Glad to hear that you've got better hours now, and that your fresh day, Monday is now writing-day! Yay!

Kay Cooke said...

Catherine - That's a good plan. Might try that.I really recommend the Pecha Kulcha.

Jan - Thanks and yes, it's good to keepin touch :)

Barbara - Thanks so much, it is a great change.

Kay Cooke said...

Catherine - That's a good plan. Might try that.I really recommend the Pecha Kulcha.

Jan - Thanks and yes, it's good to keepin touch :)

Barbara - Thanks so much, it is a great change.

apprentice said...

Thanks for the PK heads up i'll go off and have a look after.

This is a beautiful poem, you've handled a poignant situation with a really deft touch - the line breaks especially are exquisite.

Glad to hear you've ring fenced some time for yourself too - it is so important to feed that lovely soul of yours.

Anonymous said...

Glad to know that I'm not the only one who ascribes personalities to the plant world.

Wasn't there a Slinkymalinky in the story of Anansi, the spiderman?

I'm retired and I still can't find sufficient time to write. I've written tomorrow's NaPoWriMO poem today so that I can concentrate on writing a short story (currently doing a course) tomorrow.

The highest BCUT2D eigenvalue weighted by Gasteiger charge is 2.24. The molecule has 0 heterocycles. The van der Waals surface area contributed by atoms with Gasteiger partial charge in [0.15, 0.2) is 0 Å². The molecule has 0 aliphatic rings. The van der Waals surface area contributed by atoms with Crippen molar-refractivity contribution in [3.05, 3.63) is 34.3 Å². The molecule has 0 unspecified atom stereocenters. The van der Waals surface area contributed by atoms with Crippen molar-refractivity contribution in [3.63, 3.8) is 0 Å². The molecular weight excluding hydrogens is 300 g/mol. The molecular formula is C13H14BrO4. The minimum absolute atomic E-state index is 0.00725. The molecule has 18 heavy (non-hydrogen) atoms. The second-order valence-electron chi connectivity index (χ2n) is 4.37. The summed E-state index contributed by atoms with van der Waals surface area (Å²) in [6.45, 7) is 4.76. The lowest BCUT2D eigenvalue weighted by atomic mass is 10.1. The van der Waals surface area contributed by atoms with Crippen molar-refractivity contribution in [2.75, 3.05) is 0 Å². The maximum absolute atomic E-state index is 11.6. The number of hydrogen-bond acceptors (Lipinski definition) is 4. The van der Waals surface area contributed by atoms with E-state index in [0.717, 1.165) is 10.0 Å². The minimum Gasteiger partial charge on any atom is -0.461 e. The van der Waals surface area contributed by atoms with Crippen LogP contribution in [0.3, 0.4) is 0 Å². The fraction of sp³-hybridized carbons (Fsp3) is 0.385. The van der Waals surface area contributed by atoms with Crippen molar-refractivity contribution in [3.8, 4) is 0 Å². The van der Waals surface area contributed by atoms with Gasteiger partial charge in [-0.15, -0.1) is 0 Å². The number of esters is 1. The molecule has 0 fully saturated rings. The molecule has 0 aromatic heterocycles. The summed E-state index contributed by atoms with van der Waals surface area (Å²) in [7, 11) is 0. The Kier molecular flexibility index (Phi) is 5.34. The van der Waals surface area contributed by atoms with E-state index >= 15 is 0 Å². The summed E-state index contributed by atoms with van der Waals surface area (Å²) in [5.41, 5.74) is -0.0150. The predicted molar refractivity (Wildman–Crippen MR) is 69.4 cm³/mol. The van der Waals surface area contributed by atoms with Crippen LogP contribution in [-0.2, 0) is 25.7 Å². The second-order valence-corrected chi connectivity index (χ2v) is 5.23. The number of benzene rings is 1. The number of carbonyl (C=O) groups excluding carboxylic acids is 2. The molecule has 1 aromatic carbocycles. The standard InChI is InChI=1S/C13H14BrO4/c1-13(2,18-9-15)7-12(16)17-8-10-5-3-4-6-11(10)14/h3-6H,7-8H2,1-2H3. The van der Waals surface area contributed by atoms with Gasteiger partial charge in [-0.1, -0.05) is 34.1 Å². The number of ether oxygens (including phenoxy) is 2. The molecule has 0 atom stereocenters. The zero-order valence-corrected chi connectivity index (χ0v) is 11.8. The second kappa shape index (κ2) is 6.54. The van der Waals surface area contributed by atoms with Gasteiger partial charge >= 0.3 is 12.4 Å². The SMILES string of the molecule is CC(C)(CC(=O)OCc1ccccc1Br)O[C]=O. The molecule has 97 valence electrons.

Love the poem...and little kids.

herhimnbryn said...

Oh, that poem. So evocative.
the pk nights sounds like great fun. I wonder if they have found their way to wa yet?

Penelope said...

Such treats! Thanks, Kay.

Tammy Brierly said...

Hoorah for Mondays! I look forward to what pops out of your oven next. That last morsel was delish! HUGS

Becky Willis Motew said...

What a heartbreaking poem--oh I loved it! I also love your word "skinnymalink" and intend to start using it. Hopefully, I'm saying it right. Stick to your Monday guns.



sunflowers remind me of the frasers' garden at 64 and sunrise canola spread on the breakfast table in the blue kitchen at 62. hiya:)

rel said...

Glad to hear you're able to salvage job, youthful vigor, and writing time!!
Rejections: I try to look at it as either : it didn't appeal to that reader at that time, or maybe I need to relook it a bit.

Claire Beynon said...

Ah, this insistent, heart-rending poem, Kay. It stays and stays.

I'm inspired to hear that you've been getting new work ready to send away. It's always a bit of a hurdle, but a good thing once done, and, too, your exceptional writing will then be available to many more appreciative others. L, C.

January said...

"and it breaks my dreams
and it breaks my rain."

How precious is that? Wonderful poem, Kay.

Di Mackey said...

Oh my goodness, he's beautiful.